It’s a messy world out there, isn’t it? As a second year seminary student, I spend a lot of time thinking about the ways we can best be with one another in the complexity of this particular time in our history. It’s not an easy question, but I believe it is part of what we as Unitarian Universalists are called to do and who we are called to be.
On Facebook, a friend posted the question, “What is bringing you hope today?” The current news cycle seems extra full of anxiety and fear and despair. In my discussions with people everywhere, it seems that many of us are trying to find a little extra hope in our days.
I recently read Active Hope: How to Face the Mess We’re in Without Going Crazy by Joanna Macy and Chris Johnstone. While I don’t love the ableist language in the title, Macy and Johnstone’s definition of “active hope” is one that has resonated for me. Active hope, they say, is a process; it is something we do rather than something we have. It does not require optimism and is not naive: it is honest, and requires a deep look at reality. “When we look at [our pain for the world],” Ms. Macy says in an “On Being” interview, “when we take it in our hands…It turns to reveal its other face, and the other face of our pain for the world is our love for the world, our absolutely inseparable connectedness with all life.”
Easier said than done, certainly, and yet I believe we were made for this. I believe this ability to hold our grief and outrage for the world alongside our love for the world is the only way we have made it this far. We need both sides of this spectrum: we could not know the depth of our love without the grief, and we would never be able to withstand the grief without our love. “It’s okay for our hearts to be broken over the world,” Ms. Macy says. “What else is a heart for?”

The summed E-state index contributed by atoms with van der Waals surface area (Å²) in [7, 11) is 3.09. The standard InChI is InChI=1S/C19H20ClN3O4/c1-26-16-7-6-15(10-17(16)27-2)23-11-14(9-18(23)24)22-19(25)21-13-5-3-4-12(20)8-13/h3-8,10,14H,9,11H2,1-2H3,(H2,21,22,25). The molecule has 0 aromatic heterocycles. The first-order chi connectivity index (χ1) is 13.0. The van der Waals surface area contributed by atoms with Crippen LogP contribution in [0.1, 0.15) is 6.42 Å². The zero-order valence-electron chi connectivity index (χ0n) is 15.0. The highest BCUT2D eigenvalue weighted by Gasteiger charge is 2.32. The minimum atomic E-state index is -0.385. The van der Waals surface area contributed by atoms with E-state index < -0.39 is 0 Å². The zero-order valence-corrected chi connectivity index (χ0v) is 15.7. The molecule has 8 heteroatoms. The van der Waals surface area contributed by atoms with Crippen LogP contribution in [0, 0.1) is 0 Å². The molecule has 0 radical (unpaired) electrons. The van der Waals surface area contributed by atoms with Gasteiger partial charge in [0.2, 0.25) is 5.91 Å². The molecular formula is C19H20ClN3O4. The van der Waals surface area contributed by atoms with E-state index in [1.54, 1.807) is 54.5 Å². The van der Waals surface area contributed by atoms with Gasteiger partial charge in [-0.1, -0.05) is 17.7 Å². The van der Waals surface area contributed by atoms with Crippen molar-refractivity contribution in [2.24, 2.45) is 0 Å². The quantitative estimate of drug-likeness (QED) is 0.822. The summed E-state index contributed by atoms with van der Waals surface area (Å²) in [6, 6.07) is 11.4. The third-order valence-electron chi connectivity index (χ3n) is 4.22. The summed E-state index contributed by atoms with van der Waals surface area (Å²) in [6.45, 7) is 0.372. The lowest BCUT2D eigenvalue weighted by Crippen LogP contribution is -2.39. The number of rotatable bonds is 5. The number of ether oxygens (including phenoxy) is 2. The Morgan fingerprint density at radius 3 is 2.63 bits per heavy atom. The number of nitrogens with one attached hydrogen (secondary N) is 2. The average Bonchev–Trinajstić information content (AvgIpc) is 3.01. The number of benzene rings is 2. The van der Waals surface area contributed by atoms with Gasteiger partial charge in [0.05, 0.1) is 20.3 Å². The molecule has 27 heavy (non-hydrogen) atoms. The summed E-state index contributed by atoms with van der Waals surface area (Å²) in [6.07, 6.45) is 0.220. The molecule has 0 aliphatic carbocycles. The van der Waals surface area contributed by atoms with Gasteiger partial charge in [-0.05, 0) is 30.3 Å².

The authors speak specifically about a process that can lead us to active hope. The first step, gratitude, brings us into a sense of wonder for our world. It reminds us of what we love and the gifts we have received through being present and alive. This gratitude helps facilitate resilience.
The second step, “honoring our pain,” allows us to respect, welcome, and value our hurt and anguish as it reveals our care and compassion for the world. Accessing our compassion shows us our interconnectedness with all of life and enables us to experience our pain without fearing it.
Step three, “seeing with new eyes,” allows us to see the ways our pain is rooted in our belonging and love. We would not feel this pain unless we were deeply, inseparably connected to the world around us. When we work from this place of connection, we open to new resources (new knowledge, ancient spiritual wisdom, our own imaginations…) to envision a different future.
There is so much here to break our hearts, yet just on the other side of that breaking is the equally strong force of love. We are stronger, more powerful, more resilient, and more creative than we have ever been taught to imagine. So maybe we let our hearts, so full of love and grief for the world, break open. What else is a heart for?
In the hoping, loving, and breaking,